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Discussion Starter #1
Please help. We are having about 1000' of "wood look" porcelain tile installed over cement slab by contractor. Tiles are 36x9 and 36x6 laid randomly with 1/8" grout line per manufacturer's specs. Job is about 80% complete and the installer taped any small cracks and applied a sealant on the floor before beginning installation. We have noticed quite a lot of variation in height between some of the tiles (1/8" or greater) and are concerned that this is not only going to affect the asthetics of the floor but also cause toe-stubs. Is this typical with proper installation? Also in some places the mortar has seeped to fill the grout space between the tiles and has hardened in place. Should I expect the contractor to remove this before grouting?

Any help or suggestions would be greatly appreciated!
 

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All depends what you paid and if it was a pro or "handyman". Was the subfloor true? What underlayment was used? And yes he should clean out all thinset between tiles before grouting. Good luck
 

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Tileguy
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Wow, 36" tiles, a recipe for an installation nightmare. :yes:

All tile installations will have a certain amount of lippage.

The floor has to be as flat as possible or this will add to the lippage. For large tiles like that I recommend within 1/8" in 10 ft. & 1/16" in 12" of plane.

All tiles, especially large tiles will have an inherent amount of warpage.

Tight grout joints makes it all look worse.

I don't know what you mean by;

the installer taped any small cracks and applied a sealant on the floor before beginning installation.
Please xplain.

Jaz
 

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Discussion Starter #4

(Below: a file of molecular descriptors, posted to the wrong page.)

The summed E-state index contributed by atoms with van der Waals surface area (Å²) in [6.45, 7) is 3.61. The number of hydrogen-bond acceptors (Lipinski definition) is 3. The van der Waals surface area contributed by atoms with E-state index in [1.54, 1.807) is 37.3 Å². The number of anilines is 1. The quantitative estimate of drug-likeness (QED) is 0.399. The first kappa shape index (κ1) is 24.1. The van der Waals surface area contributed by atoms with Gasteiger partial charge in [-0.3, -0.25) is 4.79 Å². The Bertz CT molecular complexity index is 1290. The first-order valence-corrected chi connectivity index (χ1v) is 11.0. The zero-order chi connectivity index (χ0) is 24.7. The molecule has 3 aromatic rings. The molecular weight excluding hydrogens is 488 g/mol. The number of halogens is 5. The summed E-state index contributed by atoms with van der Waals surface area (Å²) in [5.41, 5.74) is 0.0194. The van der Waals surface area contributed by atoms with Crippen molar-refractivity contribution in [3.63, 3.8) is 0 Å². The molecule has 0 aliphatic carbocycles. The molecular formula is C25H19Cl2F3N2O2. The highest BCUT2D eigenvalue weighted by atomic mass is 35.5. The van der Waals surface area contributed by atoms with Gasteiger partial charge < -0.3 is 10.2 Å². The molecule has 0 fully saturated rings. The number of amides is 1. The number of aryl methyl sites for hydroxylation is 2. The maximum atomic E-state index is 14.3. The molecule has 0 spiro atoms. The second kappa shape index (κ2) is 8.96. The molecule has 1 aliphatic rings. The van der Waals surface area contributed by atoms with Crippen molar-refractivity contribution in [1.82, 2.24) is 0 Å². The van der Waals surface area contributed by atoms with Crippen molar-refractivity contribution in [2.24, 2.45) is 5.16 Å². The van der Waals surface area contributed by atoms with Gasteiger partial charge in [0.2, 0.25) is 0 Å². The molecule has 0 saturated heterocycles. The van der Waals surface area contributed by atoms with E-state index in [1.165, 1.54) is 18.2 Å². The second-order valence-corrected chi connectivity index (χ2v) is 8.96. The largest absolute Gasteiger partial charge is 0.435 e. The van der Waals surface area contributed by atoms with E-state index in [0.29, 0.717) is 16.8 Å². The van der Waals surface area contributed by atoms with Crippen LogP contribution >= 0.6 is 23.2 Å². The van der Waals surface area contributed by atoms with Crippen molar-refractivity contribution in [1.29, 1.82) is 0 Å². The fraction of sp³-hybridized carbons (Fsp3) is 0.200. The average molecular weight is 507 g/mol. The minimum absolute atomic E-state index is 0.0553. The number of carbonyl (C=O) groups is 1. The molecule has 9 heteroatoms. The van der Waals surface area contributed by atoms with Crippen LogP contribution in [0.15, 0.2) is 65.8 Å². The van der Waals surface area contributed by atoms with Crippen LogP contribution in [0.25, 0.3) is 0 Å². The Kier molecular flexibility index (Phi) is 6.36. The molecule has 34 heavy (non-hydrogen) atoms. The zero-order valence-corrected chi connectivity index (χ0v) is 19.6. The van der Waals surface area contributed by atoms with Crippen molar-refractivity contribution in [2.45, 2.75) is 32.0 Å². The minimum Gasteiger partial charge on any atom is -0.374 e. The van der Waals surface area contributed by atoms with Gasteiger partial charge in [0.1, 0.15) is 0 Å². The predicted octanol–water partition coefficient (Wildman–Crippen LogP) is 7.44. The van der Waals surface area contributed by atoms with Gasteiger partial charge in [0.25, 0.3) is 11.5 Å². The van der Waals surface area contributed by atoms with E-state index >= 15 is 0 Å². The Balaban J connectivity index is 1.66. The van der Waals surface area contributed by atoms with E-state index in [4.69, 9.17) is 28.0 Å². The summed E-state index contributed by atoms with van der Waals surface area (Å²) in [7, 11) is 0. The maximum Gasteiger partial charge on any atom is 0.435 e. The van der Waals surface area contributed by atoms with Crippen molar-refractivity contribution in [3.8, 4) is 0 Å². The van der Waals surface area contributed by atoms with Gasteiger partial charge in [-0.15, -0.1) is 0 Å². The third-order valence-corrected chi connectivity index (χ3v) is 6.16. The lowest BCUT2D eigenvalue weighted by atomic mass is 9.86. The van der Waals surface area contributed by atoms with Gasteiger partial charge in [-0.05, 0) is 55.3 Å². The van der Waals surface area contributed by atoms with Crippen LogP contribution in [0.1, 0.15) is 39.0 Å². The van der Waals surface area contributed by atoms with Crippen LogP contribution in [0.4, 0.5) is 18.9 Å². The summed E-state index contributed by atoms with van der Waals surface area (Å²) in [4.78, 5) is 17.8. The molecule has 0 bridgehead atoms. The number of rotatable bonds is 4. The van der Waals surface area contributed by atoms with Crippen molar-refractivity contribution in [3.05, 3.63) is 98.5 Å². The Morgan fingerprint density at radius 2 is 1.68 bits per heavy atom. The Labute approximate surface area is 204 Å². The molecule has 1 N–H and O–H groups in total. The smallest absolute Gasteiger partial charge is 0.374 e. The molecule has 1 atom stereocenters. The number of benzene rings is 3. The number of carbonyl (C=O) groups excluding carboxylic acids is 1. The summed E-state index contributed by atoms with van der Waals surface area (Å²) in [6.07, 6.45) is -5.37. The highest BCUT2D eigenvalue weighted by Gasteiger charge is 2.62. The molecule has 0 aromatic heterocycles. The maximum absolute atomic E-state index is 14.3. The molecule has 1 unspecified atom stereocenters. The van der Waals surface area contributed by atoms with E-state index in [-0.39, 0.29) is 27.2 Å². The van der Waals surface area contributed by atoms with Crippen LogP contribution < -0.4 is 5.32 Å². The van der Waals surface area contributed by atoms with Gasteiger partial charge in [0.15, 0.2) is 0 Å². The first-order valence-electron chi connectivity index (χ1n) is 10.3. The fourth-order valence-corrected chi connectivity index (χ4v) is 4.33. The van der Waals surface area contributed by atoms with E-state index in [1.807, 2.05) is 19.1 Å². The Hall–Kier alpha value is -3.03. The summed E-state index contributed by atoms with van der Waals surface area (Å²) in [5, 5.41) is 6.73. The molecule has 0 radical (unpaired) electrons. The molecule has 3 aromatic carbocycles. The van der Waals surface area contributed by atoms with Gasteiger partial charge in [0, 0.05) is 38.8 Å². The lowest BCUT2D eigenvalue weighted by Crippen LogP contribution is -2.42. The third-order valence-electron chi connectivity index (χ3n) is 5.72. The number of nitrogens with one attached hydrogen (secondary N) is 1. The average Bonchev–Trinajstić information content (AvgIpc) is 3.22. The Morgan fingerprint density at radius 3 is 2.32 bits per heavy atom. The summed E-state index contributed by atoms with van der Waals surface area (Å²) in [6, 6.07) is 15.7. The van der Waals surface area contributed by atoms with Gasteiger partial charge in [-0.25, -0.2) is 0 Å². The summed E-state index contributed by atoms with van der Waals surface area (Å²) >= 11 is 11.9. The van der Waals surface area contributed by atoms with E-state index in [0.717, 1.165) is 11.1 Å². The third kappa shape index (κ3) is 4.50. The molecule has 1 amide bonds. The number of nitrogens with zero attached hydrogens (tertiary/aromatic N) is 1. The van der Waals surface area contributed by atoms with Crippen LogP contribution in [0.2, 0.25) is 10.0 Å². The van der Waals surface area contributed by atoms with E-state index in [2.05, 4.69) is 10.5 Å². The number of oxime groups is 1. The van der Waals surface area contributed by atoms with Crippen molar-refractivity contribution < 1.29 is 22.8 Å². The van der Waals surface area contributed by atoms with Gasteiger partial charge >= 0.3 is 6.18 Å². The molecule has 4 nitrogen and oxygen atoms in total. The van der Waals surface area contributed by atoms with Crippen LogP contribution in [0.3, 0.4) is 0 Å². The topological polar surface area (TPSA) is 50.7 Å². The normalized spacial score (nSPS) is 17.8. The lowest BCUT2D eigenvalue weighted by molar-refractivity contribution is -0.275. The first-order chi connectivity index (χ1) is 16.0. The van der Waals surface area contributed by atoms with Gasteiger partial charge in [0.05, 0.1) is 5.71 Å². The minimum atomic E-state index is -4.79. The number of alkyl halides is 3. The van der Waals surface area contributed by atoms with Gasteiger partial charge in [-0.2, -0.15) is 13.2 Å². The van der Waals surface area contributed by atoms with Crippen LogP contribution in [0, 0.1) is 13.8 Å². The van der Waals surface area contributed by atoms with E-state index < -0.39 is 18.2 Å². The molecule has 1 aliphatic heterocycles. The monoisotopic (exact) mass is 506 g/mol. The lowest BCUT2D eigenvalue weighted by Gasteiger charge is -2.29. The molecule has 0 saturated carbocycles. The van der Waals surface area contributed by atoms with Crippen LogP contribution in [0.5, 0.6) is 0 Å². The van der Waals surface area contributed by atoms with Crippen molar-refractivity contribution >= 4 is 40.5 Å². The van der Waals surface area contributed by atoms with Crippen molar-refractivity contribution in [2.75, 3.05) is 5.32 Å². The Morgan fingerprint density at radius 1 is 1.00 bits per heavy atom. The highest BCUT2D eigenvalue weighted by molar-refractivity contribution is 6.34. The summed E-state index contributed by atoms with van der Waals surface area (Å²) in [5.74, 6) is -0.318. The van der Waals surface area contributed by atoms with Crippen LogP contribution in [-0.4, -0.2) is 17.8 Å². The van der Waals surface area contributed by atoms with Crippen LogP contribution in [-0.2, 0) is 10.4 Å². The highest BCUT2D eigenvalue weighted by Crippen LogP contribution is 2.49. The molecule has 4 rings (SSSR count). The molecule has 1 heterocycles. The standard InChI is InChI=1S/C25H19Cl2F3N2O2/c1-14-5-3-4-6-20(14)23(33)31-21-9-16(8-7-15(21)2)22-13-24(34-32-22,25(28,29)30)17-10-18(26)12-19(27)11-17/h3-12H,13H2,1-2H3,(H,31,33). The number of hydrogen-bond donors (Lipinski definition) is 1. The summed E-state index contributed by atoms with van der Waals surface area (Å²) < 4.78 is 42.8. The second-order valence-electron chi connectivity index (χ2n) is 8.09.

The tile is being installed over cement slab (previously carpeted). Once carpet & tack strips were removed, any cracks were taped and "fracture free" was applied, left to dry for a day and then install began. We were told this was preventative against possibility of any future cement fracture that could cause issues with tile. The surface, even before the prep, appeared smooth and even to the naked eye.
I realize tight grout lines will magnify any "lippage" but we have about a dozen areas where end joints vary by 1/8" or more or where one tile between two others is lower by 1/8" or more. We are trying to figure out whether this is a normal expectation or whether this is something that is correctable before the install is complete and grout is applied.
 

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Tileguy
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If "fracture-free" is a trade name, I'm not familiar with it. Otherwise I know of the type of product you mean. That's a different issue though.

In regards to how flat the slab was and lippage;

The surface, even before the prep, appeared smooth and even to the naked eye.
That is not how you confirm it's flat enough. You have to present to the tile setter a floor within specs for the tiles being used. If that fact is not know until after the contract is accepted, you should have the tile setter, or he should on his own, check the flatness and after consulting with you offer to fix it. Often this is not done because the tile setter thinks the customer will not want to pay for the extra work and may consider it part of the installation. (which of course it isn't). So, in a perfect world this might be an issue.

Add to all this human error, tile warpage, and tile settling into the thinset, and you get lippage.